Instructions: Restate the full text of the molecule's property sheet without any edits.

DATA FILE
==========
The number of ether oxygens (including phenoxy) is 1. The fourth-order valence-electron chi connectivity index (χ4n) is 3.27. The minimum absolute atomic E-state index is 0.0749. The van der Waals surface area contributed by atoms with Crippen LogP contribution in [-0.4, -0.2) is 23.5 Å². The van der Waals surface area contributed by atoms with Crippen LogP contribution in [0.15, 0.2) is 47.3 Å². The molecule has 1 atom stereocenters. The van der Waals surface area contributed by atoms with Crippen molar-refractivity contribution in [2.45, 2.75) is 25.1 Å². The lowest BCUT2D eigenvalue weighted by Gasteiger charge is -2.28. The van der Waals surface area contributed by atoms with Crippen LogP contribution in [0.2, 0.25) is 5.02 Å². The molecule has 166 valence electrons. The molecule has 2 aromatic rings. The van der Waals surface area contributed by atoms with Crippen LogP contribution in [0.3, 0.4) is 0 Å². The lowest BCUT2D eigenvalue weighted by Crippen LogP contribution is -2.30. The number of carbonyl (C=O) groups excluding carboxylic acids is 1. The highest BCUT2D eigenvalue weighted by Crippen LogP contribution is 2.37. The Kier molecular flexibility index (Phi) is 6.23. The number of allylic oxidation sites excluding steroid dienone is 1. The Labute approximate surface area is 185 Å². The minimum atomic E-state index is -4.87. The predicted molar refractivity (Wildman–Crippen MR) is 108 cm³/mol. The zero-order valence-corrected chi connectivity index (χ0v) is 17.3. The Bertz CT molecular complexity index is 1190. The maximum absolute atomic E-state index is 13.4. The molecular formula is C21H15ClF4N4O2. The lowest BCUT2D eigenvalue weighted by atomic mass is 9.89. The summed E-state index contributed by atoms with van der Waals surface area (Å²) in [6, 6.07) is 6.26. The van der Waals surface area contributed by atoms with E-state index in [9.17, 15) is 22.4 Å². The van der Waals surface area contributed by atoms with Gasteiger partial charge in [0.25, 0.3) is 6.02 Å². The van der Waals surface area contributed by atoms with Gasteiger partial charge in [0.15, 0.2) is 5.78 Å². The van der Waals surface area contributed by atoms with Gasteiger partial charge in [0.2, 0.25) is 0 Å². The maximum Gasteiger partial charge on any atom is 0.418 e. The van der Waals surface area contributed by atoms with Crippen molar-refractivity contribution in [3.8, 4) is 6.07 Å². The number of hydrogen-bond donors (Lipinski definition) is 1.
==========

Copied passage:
The number of ether oxygens (including phenoxy) is 1. The fourth-order valence-electron chi connectivity index (χ4n) is 3.27. The minimum absolute atomic E-state index is 0.0749. The van der Waals surface area contributed by atoms with Crippen LogP contribution in [-0.4, -0.2) is 23.5 Å². The van der Waals surface area contributed by atoms with Crippen LogP contribution in [0.15, 0.2) is 47.3 Å². The molecule has 1 atom stereocenters. The van der Waals surface area contributed by atoms with Crippen molar-refractivity contribution in [2.45, 2.75) is 25.1 Å². The lowest BCUT2D eigenvalue weighted by Gasteiger charge is -2.28. The van der Waals surface area contributed by atoms with Crippen LogP contribution in [0.2, 0.25) is 5.02 Å². The molecule has 166 valence electrons. The molecule has 2 aromatic rings. The van der Waals surface area contributed by atoms with Crippen LogP contribution in [0.3, 0.4) is 0 Å². The lowest BCUT2D eigenvalue weighted by Crippen LogP contribution is -2.30. The number of carbonyl (C=O) groups excluding carboxylic acids is 1. The highest BCUT2D eigenvalue weighted by Crippen LogP contribution is 2.37. The Kier molecular flexibility index (Phi) is 6.23. The number of allylic oxidation sites excluding steroid dienone is 1. The Labute approximate surface area is 185 Å². The minimum atomic E-state index is -4.87. The predicted molar refractivity (Wildman–Crippen MR) is 108 cm³/mol. The zero-order valence-corrected chi connectivity index (χ0v) is 17.3. The Bertz CT molecular complexity index is 1190. The maximum absolute atomic E-state index is 13.4. The molecular formula is C21H15ClF4N4O2. The lowest BCUT2D eigenvalue weighted by atomic mass is 9.89. The summed E-state index contributed by atoms with van der Waals surface area (Å²) in [6, 6.07) is 6.26. The van der Waals surface area contributed by atoms with E-state index in [9.17, 15) is 22.4 Å². The van der Waals surface area contributed by atoms with Gasteiger partial charge in [0.25, 0.3) is 6.02 Å². The van der Waals surface area contributed by atoms with Gasteiger partial charge in [0.15, 0.2) is 5.78 Å². The van der Waals surface area contributed by atoms with Gasteiger partial charge in [0.2, 0.25) is 0 Å². The maximum Gasteiger partial charge on any atom is 0.418 e. The van der Waals surface area contributed by atoms with Crippen molar-refractivity contribution in [3.8, 4) is 6.07 Å². The number of hydrogen-bond donors (Lipinski definition) is 1.